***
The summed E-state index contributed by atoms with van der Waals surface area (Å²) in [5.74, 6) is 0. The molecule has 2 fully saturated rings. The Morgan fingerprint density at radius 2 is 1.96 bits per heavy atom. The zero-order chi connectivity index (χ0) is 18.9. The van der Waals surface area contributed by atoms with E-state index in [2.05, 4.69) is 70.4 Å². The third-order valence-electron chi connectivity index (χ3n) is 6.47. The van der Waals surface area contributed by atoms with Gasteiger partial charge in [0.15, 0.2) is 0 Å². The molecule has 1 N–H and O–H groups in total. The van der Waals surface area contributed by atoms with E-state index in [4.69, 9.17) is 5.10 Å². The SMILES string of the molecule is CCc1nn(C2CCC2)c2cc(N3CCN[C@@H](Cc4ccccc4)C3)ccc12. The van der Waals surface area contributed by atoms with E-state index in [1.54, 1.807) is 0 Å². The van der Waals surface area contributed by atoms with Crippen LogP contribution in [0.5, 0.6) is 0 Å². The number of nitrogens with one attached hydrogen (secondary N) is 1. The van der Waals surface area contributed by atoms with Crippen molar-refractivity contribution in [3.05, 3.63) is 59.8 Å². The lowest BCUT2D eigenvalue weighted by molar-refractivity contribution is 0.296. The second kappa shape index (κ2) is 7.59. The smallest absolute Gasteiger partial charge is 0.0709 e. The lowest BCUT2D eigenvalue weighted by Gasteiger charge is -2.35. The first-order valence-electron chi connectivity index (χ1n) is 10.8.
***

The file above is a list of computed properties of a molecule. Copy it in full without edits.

The summed E-state index contributed by atoms with van der Waals surface area (Å²) in [5.74, 6) is 0. The molecule has 2 fully saturated rings. The Morgan fingerprint density at radius 2 is 1.96 bits per heavy atom. The zero-order chi connectivity index (χ0) is 18.9. The van der Waals surface area contributed by atoms with E-state index in [2.05, 4.69) is 70.4 Å². The third-order valence-electron chi connectivity index (χ3n) is 6.47. The van der Waals surface area contributed by atoms with Gasteiger partial charge in [0.15, 0.2) is 0 Å². The molecule has 1 N–H and O–H groups in total. The van der Waals surface area contributed by atoms with E-state index in [4.69, 9.17) is 5.10 Å². The SMILES string of the molecule is CCc1nn(C2CCC2)c2cc(N3CCN[C@@H](Cc4ccccc4)C3)ccc12. The van der Waals surface area contributed by atoms with E-state index in [1.54, 1.807) is 0 Å². The van der Waals surface area contributed by atoms with Crippen LogP contribution in [0.5, 0.6) is 0 Å². The number of nitrogens with one attached hydrogen (secondary N) is 1. The van der Waals surface area contributed by atoms with Crippen molar-refractivity contribution in [3.05, 3.63) is 59.8 Å². The lowest BCUT2D eigenvalue weighted by molar-refractivity contribution is 0.296. The second kappa shape index (κ2) is 7.59. The smallest absolute Gasteiger partial charge is 0.0709 e. The lowest BCUT2D eigenvalue weighted by Gasteiger charge is -2.35. The first-order valence-electron chi connectivity index (χ1n) is 10.8.